Planning For Your Financial Future – Down East

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Planning for the future has been a bit tricky since 2020, and the upheaval from COVID-19 has caused a lot of people to reevaluate everything from their bucket lists to their timelines for retirement. “It’s definitely prompted a lot of self-reflection,” says Derek Davis, a Certified Financial Planner and relationship manager with Bangor Wealth Management in Portland. He’s fielded a flurry of calls from folks wanting to retire early, change careers, or embark on ambitious home-renovation projects. All these choices have ripple effects, says Natalya Pearl, a Certified Financial Planner and senior relationship manager for Bangor Wealth Management of New Hampshire. “It’s important to take a holistic view of how all the pieces of the puzzle will fit together,” she says.

Here’s how these pros suggest rethinking money matters in such trying times.

What lessons did we learn from the pandemic?

PEARL: For many, it was a wake-up call about the importance of having an emergency fund to pay the bills if you have no money coming in. We’ve always suggested having enough to cover at least three to six months of living expenses.

DAVIS: We also got a reminder of how important it is to avoid making decisions based on emotion. Between February and March of 2020, the market dropped 33 percent, and people saw their savings take a huge hit. Anyone who pulled their money out really missed out on a very good year. By the end of 2020, the S&P 500 was up 18.4 percent.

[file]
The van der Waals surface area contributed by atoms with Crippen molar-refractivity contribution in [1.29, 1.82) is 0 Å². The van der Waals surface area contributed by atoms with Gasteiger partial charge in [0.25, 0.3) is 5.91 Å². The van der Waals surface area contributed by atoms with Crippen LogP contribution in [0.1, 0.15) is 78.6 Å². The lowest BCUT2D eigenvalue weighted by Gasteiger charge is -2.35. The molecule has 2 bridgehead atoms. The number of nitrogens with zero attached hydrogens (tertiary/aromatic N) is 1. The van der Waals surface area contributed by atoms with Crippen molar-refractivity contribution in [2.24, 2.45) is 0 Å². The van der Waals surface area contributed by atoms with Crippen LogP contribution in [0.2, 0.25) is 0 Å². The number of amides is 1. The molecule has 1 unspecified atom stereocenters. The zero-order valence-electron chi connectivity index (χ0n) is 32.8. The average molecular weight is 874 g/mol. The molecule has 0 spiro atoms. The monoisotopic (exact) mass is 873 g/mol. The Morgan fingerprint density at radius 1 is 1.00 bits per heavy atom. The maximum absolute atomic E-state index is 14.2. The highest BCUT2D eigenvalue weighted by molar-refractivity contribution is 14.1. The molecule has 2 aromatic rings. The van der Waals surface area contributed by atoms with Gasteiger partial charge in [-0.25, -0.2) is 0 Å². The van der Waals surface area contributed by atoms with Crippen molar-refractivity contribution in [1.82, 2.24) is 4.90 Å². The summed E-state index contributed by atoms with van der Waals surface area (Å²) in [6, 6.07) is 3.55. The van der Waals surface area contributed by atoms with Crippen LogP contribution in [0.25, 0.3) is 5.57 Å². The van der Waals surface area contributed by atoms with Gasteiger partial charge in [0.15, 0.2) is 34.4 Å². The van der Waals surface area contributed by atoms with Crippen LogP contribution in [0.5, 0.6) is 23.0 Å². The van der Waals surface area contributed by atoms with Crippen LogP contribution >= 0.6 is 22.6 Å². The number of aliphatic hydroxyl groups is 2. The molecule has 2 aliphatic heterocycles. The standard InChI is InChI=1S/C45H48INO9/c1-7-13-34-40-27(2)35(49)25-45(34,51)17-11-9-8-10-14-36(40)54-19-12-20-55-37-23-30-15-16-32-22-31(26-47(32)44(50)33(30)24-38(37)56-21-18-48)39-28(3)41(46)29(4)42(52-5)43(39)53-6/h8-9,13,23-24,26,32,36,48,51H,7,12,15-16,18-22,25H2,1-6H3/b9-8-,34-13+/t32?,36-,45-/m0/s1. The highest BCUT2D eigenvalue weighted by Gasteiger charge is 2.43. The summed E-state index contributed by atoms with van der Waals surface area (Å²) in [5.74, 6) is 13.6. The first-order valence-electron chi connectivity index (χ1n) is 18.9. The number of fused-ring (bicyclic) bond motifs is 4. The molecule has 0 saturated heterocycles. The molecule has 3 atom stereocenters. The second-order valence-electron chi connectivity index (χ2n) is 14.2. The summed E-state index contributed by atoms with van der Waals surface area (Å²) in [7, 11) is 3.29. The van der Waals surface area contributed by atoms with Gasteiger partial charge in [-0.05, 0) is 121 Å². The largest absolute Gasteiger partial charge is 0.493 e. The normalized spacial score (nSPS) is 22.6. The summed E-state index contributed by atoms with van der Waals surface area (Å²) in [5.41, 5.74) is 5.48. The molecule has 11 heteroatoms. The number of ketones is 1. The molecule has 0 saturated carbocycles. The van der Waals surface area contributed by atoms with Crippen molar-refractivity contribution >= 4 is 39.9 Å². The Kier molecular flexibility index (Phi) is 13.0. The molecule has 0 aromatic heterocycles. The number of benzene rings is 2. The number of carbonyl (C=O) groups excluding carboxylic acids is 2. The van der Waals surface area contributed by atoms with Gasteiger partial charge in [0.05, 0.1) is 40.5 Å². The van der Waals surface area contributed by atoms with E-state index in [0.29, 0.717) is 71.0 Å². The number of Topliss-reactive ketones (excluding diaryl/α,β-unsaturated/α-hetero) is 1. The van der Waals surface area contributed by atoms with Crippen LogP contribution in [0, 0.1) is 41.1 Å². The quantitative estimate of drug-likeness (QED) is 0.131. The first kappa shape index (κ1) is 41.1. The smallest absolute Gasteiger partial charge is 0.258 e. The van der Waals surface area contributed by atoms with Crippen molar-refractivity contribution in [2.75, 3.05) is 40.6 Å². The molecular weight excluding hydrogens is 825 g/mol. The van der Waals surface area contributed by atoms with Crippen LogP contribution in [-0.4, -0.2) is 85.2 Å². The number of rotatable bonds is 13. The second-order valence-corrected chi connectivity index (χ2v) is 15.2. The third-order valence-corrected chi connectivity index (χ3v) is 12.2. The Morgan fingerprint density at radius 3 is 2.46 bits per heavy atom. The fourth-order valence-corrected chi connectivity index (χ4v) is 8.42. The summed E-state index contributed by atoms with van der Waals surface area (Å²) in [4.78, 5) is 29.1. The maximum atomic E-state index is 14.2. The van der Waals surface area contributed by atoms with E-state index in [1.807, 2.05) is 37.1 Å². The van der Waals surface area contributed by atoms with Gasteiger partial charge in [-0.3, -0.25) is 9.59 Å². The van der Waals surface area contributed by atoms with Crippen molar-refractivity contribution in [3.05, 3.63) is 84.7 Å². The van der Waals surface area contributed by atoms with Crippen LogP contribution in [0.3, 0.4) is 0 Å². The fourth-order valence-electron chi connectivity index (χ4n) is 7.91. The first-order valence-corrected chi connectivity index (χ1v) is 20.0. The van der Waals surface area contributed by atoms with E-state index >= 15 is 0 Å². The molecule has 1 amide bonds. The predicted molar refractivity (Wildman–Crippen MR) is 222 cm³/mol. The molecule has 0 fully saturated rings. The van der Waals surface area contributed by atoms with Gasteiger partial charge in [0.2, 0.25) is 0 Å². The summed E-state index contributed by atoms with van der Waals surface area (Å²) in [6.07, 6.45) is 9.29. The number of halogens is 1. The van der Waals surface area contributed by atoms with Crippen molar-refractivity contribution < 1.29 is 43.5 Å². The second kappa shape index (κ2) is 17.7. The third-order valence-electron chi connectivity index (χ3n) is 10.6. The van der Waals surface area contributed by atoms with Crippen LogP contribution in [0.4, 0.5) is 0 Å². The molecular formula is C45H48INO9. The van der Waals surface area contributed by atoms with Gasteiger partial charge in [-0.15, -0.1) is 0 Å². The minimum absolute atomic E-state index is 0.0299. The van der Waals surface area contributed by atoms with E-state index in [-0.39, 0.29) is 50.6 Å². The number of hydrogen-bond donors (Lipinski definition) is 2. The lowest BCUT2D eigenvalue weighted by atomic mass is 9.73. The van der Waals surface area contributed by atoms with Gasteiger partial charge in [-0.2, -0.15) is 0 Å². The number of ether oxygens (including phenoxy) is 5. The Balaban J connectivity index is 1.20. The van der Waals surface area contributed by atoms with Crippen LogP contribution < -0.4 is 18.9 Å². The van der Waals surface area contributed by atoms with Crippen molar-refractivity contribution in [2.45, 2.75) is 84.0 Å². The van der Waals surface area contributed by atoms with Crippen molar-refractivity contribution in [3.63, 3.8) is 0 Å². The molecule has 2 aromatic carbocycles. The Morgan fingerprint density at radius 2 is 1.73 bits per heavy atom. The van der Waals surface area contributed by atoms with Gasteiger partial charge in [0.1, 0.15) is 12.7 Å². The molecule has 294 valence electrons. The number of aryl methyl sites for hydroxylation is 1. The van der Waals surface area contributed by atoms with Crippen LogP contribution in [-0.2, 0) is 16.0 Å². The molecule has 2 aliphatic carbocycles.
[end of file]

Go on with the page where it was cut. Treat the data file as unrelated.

What can working with a financial planner do for a person?

DAVIS: We sit with clients to identify their financial goals, map out a strategy to achieve them, and track their progress. We also closely monitor legislation impacting savings and estate planning, so we can help our clients amend their plans if necessary. There are misconceptions that you have to be very wealthy to work with a financial planner, or that you don’t need a planner until you’re ready to retire, but that’s not the case. Our clients range in age from people in their 30s, who are trying to save enough to buy their first home, to retirees in their 80s, who are tweaking their charitable-giving plans.

What’s the best way to choose a financial planner?

PEARL: Find out how the advisor or firm is compensated; some charge on an hourly basis, others charge per transaction or get sales commissions, while others, like Bangor Wealth Management, charge an asset under management fee that covers all meetings, investing, and planning work. The most important question you should ask is whether the planner acts in a fiduciary capacity for clients (or on behalf of them) 100 percent of the time. Certified Financial Planners (or CFPs) are legally bound to act as fiduciaries, so that’s a good place to start.